Open Europe Blog

New trade figures out today show the UK exports more goods to countries outside the EU than to countries inside EU. But what is the relevance of this or the fact that the UK continues to run a trade deficit with the EU?

Key facts:

UK goods exports to EU in July 2012 £12.5 bn (48.6%)
UK goods exports to non EU in July 2012 £13.2 bn (51.4%)

As the graph below shows, the UK has for most of recent history sent far more than 50% of its total goods exports to the EU. The UK’s services trade is more diversified but it is a traditional argument that the EU’s customs union is vital to the UK’s goods exports. The recent figures for July 2012 seem to buck the trend due to weak EU export and better non-EU export figures. As an aside, the proportion of UK goods exports going to eurozone countries fell to 43.6%, the lowest share since records began in 1988.
 

So is 50% significant?

The simple answer is no. 50% is a rather arbitrary figure;** it would make little difference if the UK only exported 40% to the EU – it would still be vital to ensure it continued, although it could be argued that the less the UK relies on the EU for its exports the stronger its hand politcally.

But the more important question for now is whether the UK’s membership of the EU is the best way to promote trade and if so whether this benefit is offset by the other costs of membership (budget, regulation, CAP, etc).
 
Is the UK’s trade deficit with the EU a strong card to play if we left the EU?

The second potentially significant trade figure out today shows a UK trade deficit with the EU in goods of £4.3bn – bigger than that for non-EU goods.


However, the UK’s record in goods also needs to be considered along with its more healthy balance in services trade, but even when services are included the UK still posts a total trade deficit with the EU.
 

So is it a strong card?

If the UK left the EU would it be able to strike a deal that preserves the UK’s trading relations with the rump EU without the costs? One argument goes that its deficit is a ‘trump card’ that will force the remaining EU to conclude a favourable Free Trade Agreement (FTA).

Yes the UK has a deficit but what is more important is total volume of trade. For the UK total EU trade is now less than 50% of its exports. Less than it was, but for the EU (ex UK) the UK would amount to only 22% of its total exports (E306bn out of E1,348bn) – who has the upper hand? Clearly for the EU 22% of its total exports is a lesser consideration than the UK’s 50%. Striking a trade deal should be mutually beneficial, but things are seldom that clear and, given recent hostility to UK financial services exports, the comparitively weaker UK position could be significant.

Does the UK’s membership of the EU discourage its trade outside the EU?
 



Mostly no, although the future is less certain. The UK’s non EU trade is governed by the EU’s Common Commercial policy which includes the EU’s network of free trade agreements and its seat at the WTO. In outsourcing its foreign trade policy to the EU, the UK is trading off its specific negotiating requirements against the weight of a common negotiating position, backed by the incentive of the Single Market. The EU has a reasonably good record in pursuing liberal trade deals, where its combined weight helps, however sometimes UK priorities (services) get subsumed to others’ priorities. One area where being in the EU does not help UK trade is the protectionism surrounding agriculture, where the UK on its own would probably chose to import cheaper products from outside the EU than currently allowed.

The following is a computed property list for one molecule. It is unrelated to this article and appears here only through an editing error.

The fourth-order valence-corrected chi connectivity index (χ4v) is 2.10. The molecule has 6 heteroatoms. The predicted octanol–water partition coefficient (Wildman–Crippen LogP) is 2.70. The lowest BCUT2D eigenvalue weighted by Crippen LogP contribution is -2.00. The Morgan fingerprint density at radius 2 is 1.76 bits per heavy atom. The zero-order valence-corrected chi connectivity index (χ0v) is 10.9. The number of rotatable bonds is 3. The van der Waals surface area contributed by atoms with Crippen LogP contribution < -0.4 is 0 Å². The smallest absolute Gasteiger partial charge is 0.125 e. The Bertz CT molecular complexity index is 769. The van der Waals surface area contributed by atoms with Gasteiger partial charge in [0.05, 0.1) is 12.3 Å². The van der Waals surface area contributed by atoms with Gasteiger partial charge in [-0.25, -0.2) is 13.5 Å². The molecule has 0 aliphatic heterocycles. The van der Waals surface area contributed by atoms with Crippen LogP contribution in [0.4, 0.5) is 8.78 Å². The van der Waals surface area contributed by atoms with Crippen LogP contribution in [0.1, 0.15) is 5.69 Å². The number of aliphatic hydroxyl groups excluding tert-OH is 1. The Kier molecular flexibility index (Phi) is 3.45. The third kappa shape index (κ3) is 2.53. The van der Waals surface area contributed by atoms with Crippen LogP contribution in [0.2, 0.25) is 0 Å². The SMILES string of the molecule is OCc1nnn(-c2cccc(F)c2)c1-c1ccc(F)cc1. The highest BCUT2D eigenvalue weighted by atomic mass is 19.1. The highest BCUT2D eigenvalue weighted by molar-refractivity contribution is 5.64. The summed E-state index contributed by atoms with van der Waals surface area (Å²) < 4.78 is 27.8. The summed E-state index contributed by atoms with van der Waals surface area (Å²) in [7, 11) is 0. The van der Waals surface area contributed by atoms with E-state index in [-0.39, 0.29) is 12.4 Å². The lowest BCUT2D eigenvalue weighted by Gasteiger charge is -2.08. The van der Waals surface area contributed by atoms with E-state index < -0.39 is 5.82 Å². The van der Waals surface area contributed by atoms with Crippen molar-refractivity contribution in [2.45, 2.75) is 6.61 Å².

What is the best way to increase UK trade?

In our recent paper “Trading Places” we looked at the operation of the EU from the perspective of UK trade and concluded that it was currently working. Not at as well as one might like, but still working. However the outlook may change; the benefits of the Single Market may not be increased due to problems implementing further liberalisation in services and the EU may lapse into protectionism in its external policy leading to less favourable trade deals for the UK that stop it benefiting from growth markets for its services.

But, of course, UK membership of the EU includes other membership costs (EU Budget, CAP, regulation etc.) so in order to ensure that EU membership remains beneficial for the UK, the Government needs to reduce these costs as well as increasing the benefits where possible.

Given that the UK, with mixed success and too different degrees, has been pursuing a liberal trade agenda in the EU for some time and the caveats noted above, this is no longer enough to ensure the benefits will continue to outwiegh the costs over the long term. The Government therefore needs to do far more to reduce the cost side of the equation, which requires the renegotiation of the UK’s terms of membership.


** We accept that the UK’s trade to the EU is inflated by both the ‘Rotterdam Effect’ and import displacement particularly as a result of the CAP.
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